Bruce - Gumboots & Brahms - Clarinet Quintet - Julian Bliss, Carducci Quartet - 2016 (FLAC, 24BIT – 96KHZ)

Bruce – Gumboots & Brahms – Clarinet Quintet – Julian Bliss, Carducci Quartet – 2016 (FLAC, 24BIT – 96KHZ)

Composer: Johannes Brahms, David Bruce
Performer: Julian Bliss – clarinet
Orchestra: Carducci Quartet
Audio CD
Number of Discs: 1 CD
Format: FLAC (tracks)
Bit Depth: 24bit / 96kHz
Number of channels: 2.0
Label: Signum
Size: 1,05 GB
Recovery: +3%
Scan: yes (PDF)
Server: rapidgator

David Bruce – Gumboots – Brahms – Clarinet Quintet (2016)

David Bruce (b.1970)

Gumboots 22:51

01. Part One 11:35
02. Dance I 2:02
03. Dance II 1:28
04. Dance III 1:56
05. Dance IV 2:59
06. Dance V 2:51

Johannes Brahms (1833-97)

Clarinet Quintet in B minor, Op. 115 35:05

07. I. Allegro 11:56
08. II. Adagio 9:52
09. III. Andantino 4:26
10. IV. Con moto 8:51

Julian Bliss and the Carducci Quartet pair two highly contrasting works – Johannes Brahms’s Clarinet Quintet and David Bruce’s ‘Gumboots’.

Written for bass clarinet and string quartet, David Bruce describes the origins of his work ‘Gumboot’s:

“… it was born out of the brutal labour conditions in South Africa under apartheid, in which black miners where chained together and wore gumboots (wellington boots) while they worked in the flooded gold mines, because it was cheaper for the owners to supply the boots than to drain the floodwater from the mine. Apparently slapping the boots and chains was used by the workers as a form of communication which was otherwise banned in the mine, and this later developed into a form of dance. If the examples of Gumboot Dancing available online are anything to go by, it is characterised by a huge vitality and zest for life. So this for me is a striking example of how something beautiful and life-enhancing can come out of something far more negative.”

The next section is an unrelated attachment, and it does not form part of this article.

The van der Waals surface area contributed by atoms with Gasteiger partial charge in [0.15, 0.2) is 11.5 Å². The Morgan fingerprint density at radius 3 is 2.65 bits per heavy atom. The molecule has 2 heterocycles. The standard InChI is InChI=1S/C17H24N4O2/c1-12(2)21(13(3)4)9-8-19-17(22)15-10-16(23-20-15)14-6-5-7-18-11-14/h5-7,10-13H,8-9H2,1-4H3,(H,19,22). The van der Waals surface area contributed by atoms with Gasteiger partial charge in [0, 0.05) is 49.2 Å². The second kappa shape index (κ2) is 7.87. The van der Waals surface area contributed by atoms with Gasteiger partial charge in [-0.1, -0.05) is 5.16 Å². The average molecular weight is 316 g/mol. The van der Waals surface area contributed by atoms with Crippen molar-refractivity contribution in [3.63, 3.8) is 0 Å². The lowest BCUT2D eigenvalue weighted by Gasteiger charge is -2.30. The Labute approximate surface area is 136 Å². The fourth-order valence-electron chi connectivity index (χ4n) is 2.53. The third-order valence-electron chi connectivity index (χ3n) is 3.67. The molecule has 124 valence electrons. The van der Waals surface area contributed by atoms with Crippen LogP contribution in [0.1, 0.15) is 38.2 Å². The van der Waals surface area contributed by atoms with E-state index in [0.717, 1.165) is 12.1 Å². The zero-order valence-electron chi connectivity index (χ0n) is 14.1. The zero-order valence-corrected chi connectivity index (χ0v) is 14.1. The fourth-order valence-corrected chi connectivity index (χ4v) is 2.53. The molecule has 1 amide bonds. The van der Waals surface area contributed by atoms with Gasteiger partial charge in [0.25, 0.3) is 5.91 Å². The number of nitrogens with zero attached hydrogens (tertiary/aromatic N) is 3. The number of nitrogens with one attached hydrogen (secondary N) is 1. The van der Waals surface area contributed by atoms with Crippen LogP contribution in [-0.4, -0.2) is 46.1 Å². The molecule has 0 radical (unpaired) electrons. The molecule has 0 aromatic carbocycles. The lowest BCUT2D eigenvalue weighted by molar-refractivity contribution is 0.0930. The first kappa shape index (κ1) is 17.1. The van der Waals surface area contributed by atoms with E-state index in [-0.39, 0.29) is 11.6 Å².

BBC Music Magazine

Its atmospheric introduction followed by vibrant dances – is boldly coupled with Brahms’s Quintet.

Gramophone Magazine

Here’s a double delight. First, an engaging new work which deserves a place in the chamber repertory; second, a passionate account of Brahms’s Clarinet Quintet which can hold its head high against starrier competition…Bliss is in his element…for forthright Brahms and a toe-tapping new work, this is strongly recommended

The Guardian

The joyous rhythmic barrage of the finale could almost be out of a Falla ballet. Brahms’s Op 115 Clarinet Quintet is an odd counterweight; Bliss and the Carducci Quartet offer a worthwhile, well-balanced performance with especial spark in the third movement.



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